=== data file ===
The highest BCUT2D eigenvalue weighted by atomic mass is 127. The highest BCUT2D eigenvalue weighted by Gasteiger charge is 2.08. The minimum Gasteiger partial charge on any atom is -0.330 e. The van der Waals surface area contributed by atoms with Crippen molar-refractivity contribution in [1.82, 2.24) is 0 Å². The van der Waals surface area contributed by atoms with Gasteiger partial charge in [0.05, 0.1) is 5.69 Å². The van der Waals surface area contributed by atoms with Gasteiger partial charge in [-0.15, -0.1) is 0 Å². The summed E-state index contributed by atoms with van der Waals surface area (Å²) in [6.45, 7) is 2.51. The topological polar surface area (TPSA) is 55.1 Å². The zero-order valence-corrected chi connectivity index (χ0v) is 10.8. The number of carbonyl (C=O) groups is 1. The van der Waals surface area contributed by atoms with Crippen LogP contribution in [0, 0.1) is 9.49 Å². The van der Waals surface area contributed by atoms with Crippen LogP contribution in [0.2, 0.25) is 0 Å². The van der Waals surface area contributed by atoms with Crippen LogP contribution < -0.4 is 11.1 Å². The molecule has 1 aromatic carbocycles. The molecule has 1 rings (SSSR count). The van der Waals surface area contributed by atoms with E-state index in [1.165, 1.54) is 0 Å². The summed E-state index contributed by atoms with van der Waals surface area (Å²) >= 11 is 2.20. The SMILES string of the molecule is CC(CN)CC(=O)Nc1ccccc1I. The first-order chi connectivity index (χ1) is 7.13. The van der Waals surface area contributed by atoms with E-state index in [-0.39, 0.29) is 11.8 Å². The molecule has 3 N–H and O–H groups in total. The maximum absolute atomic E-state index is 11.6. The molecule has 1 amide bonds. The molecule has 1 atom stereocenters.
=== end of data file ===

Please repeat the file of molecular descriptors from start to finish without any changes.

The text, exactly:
The highest BCUT2D eigenvalue weighted by atomic mass is 127. The highest BCUT2D eigenvalue weighted by Gasteiger charge is 2.08. The minimum Gasteiger partial charge on any atom is -0.330 e. The van der Waals surface area contributed by atoms with Crippen molar-refractivity contribution in [1.82, 2.24) is 0 Å². The van der Waals surface area contributed by atoms with Gasteiger partial charge in [0.05, 0.1) is 5.69 Å². The van der Waals surface area contributed by atoms with Gasteiger partial charge in [-0.15, -0.1) is 0 Å². The summed E-state index contributed by atoms with van der Waals surface area (Å²) in [6.45, 7) is 2.51. The topological polar surface area (TPSA) is 55.1 Å². The zero-order valence-corrected chi connectivity index (χ0v) is 10.8. The number of carbonyl (C=O) groups is 1. The van der Waals surface area contributed by atoms with Crippen LogP contribution in [0, 0.1) is 9.49 Å². The van der Waals surface area contributed by atoms with Crippen LogP contribution in [0.2, 0.25) is 0 Å². The van der Waals surface area contributed by atoms with Crippen LogP contribution < -0.4 is 11.1 Å². The molecule has 1 aromatic carbocycles. The molecule has 1 rings (SSSR count). The van der Waals surface area contributed by atoms with E-state index in [1.165, 1.54) is 0 Å². The summed E-state index contributed by atoms with van der Waals surface area (Å²) >= 11 is 2.20. The SMILES string of the molecule is CC(CN)CC(=O)Nc1ccccc1I. The first-order chi connectivity index (χ1) is 7.13. The van der Waals surface area contributed by atoms with E-state index in [-0.39, 0.29) is 11.8 Å². The molecule has 3 N–H and O–H groups in total. The maximum absolute atomic E-state index is 11.6. The molecule has 1 amide bonds. The molecule has 1 atom stereocenters.